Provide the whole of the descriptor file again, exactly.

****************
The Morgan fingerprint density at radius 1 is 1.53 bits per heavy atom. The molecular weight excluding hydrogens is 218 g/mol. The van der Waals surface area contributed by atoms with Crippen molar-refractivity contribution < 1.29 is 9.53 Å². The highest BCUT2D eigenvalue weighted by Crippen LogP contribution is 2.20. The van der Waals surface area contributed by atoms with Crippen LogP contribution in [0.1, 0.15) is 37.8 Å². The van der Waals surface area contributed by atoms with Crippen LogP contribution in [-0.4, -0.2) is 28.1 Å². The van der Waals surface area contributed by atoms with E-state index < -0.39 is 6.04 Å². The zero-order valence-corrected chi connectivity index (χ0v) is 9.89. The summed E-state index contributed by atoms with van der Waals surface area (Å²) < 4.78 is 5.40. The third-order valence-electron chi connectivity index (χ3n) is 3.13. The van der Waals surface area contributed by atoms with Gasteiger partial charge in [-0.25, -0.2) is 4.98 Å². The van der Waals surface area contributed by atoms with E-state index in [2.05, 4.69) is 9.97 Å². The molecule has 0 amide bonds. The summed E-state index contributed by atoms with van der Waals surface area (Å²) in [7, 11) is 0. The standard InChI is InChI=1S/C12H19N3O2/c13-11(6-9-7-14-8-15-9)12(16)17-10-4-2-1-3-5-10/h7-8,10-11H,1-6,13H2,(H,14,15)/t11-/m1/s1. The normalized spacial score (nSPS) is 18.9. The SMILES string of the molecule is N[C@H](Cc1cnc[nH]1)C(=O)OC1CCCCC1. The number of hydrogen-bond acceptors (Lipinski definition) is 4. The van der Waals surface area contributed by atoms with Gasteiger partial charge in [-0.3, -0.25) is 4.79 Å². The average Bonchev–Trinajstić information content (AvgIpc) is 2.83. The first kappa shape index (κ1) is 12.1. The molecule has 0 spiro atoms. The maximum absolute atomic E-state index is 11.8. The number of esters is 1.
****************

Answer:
The Morgan fingerprint density at radius 1 is 1.53 bits per heavy atom. The molecular weight excluding hydrogens is 218 g/mol. The van der Waals surface area contributed by atoms with Crippen molar-refractivity contribution < 1.29 is 9.53 Å². The highest BCUT2D eigenvalue weighted by Crippen LogP contribution is 2.20. The van der Waals surface area contributed by atoms with Crippen LogP contribution in [0.1, 0.15) is 37.8 Å². The van der Waals surface area contributed by atoms with Crippen LogP contribution in [-0.4, -0.2) is 28.1 Å². The van der Waals surface area contributed by atoms with E-state index < -0.39 is 6.04 Å². The zero-order valence-corrected chi connectivity index (χ0v) is 9.89. The summed E-state index contributed by atoms with van der Waals surface area (Å²) < 4.78 is 5.40. The third-order valence-electron chi connectivity index (χ3n) is 3.13. The van der Waals surface area contributed by atoms with Gasteiger partial charge in [-0.25, -0.2) is 4.98 Å². The van der Waals surface area contributed by atoms with E-state index in [2.05, 4.69) is 9.97 Å². The molecule has 0 amide bonds. The summed E-state index contributed by atoms with van der Waals surface area (Å²) in [7, 11) is 0. The standard InChI is InChI=1S/C12H19N3O2/c13-11(6-9-7-14-8-15-9)12(16)17-10-4-2-1-3-5-10/h7-8,10-11H,1-6,13H2,(H,14,15)/t11-/m1/s1. The normalized spacial score (nSPS) is 18.9. The SMILES string of the molecule is N[C@H](Cc1cnc[nH]1)C(=O)OC1CCCCC1. The number of hydrogen-bond acceptors (Lipinski definition) is 4. The van der Waals surface area contributed by atoms with Gasteiger partial charge in [-0.3, -0.25) is 4.79 Å². The average Bonchev–Trinajstić information content (AvgIpc) is 2.83. The first kappa shape index (κ1) is 12.1. The molecule has 0 spiro atoms. The maximum absolute atomic E-state index is 11.8. The number of esters is 1.